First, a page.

20. John G. Griham                                                    50. John Rugeley

21. Joseph T. Hefford                  $2.00 Paid           51. Jas. H. Selkirk             $2.00 Paid

22. P. W. Herbert                                                       52. Thos. Stewart               $2.00 Paid

23. J. F. Huttner                                                          53. Somerville

24. Wm. Hillard                            $2.00 Paid           54. W. W. Stewart

25. A. C. Horton                           $2.00 Paid           55. Joseph Smith

26. E. Harvey                               $2.00 Paid           56. Matthew Talbot            $2.00 Paid

27. Galen Hodges                                                     57. F. Waldman                  $2.00 Paid

28. Caleb S. Ives                           $2.00 Paid         58. A. Wadsworth              $2.00 Paid

29. Seth Ingram                                                          59. Geo. W. Ward

30. Henry Jones                                                         60. Thos. Ward  

 

The hub of the social events of the 1850's was the Colorado House, Matagorda's "fashionable hotel."  It was built in 1852 and was owned and operated by Galen Hodges. At times the fourteen guest rooms were filled, and the Hodges had to take personal friends into their own homes.  One of the four surviving registers of the hotel contains the signature of General Andrew Jackson who arrived there Sunday, May 3, 1857.  The Colorado House was the site of Christmas balls and

soirees. The following excerpt from the Matagorda Gazette of July 9, 1859, further illustrates the importance of the hotel:


No pre
paration has been made to celebrate the 4th of July

at this place, but the hearts of the people were still with the

heroes of '76. The day was ushered in with a salute of33 guns.

From the towering flag pole of the Colorado House, waved

in magnificant grandeur our national flag, and the whole

premises there abouts was decorated with small ensigns,

some of them bearing appropriate and patriotic mottoes.

 

In the midst of Matagorda's "golden days," a hurricane struck in 1854.  Even though it devastated the town, the Matagordans, undaunted, rebuilt and continued to thrive. The city boasted a gristmill by 1859, and the largest sugar mill in the state by 1860.

 

At the onset of the Civil War, the men of Matagorda once again answered the call to service.  After receiving authorization on July 26, 1860, Dr. E. A. Peareson organized a military company which was mustered into Confederate service in Victoria in October.  Matagorda's men were members of Company D, 6th Texas Infantry. The men fought hard in defense of the Confederacy both at home and in other states.

 

During the war, yellow fever struck Matagorda and claimed the lives of 45 of the 150 inhabitants who were still in the town. Among those who died were: the postmaster, the county clerk, a teacher, the sheriff and his entire family, and the widow of Samuel Rhoads Fisher.  Matagorda was again visited by tragedy in 1863, when 22 men from Captain E. S. Rugeley's Company drowned or froze to death while attempting to defend the town against an attack by Northern troops.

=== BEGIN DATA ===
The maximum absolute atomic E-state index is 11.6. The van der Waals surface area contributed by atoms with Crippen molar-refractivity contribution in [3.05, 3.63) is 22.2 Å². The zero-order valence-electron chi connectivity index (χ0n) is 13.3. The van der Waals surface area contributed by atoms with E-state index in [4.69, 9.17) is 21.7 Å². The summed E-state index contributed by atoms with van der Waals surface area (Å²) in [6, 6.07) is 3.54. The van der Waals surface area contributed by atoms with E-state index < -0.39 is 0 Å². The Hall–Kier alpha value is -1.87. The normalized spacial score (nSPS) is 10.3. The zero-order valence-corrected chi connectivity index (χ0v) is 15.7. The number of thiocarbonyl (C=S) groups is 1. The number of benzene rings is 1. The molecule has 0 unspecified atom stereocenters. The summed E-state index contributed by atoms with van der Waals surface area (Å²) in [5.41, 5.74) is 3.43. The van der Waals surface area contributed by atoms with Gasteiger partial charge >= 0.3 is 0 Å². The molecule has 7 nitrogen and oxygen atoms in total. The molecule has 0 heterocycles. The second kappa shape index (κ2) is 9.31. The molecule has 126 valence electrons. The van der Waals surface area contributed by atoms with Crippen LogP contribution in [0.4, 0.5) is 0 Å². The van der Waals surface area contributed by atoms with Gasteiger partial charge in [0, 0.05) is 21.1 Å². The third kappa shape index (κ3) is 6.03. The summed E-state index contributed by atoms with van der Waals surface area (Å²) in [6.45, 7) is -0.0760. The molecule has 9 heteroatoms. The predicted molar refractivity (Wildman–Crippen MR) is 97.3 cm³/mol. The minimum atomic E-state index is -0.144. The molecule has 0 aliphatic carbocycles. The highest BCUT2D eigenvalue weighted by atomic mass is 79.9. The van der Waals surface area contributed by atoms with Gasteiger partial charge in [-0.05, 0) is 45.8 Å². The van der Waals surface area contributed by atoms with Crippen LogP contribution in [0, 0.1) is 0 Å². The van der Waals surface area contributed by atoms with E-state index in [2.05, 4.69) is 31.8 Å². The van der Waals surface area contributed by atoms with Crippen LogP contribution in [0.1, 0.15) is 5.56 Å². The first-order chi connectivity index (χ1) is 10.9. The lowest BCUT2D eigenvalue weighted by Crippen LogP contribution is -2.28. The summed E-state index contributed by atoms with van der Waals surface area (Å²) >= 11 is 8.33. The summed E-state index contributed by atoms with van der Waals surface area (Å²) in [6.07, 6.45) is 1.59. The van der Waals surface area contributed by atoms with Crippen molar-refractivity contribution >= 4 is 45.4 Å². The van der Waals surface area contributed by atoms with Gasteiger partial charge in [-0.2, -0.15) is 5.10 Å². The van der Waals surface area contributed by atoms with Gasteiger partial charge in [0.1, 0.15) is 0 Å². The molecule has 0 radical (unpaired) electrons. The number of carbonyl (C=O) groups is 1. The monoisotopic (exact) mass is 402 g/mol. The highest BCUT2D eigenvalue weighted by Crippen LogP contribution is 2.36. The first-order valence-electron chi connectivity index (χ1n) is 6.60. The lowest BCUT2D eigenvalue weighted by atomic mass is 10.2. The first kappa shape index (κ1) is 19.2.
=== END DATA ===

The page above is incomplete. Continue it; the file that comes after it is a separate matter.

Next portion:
After the Civil War, Matagorda again flourished as life began to take on a semblance of order.  The town, though far away from most of the fighting of the war, still had problems adjusting during reconstruction. "In 1865, two companies of negro soldiers, officered by white men, were stationed in Matagorda."  The uniforms of the Northern soldiers were an ever-present reminder of the loss of loved ones. Cotton farming and ranching were the mainstays of the economy during

this period.  The Stabler Patent Beef Packing Plant was situated in Matagorda in 1866.  The town also had a hide and tallow factory before 1870.  

 

Matagorda was visited once again by damaging hurricanes in 1875 and 1886. After the storm of 1886, the town was infested with rattlesnakes.  The residents of the town had to rebuild and salvage what was left of their possessions.

 

The threat of hurricanes, as well as a desire for a more centralized county seat, prompted a move of the county seat from Matagorda to Bay City.  At that time most of the population of the county, 3,985, lived in the interior part of the county. "Elections and county affairs made citizens ride many weary miles by horseback to participate.  It is still said in Matagorda today that "the citizens of Matagorda went fishing one day and Bay City stole the courthouse" while they were gone.

 

As other Texas ports grew up along the coast, much of Matagorda's commerce was drawn away to new areas. That, along with the removal of the county seat, helped bring an end to Matagorda's "golden years.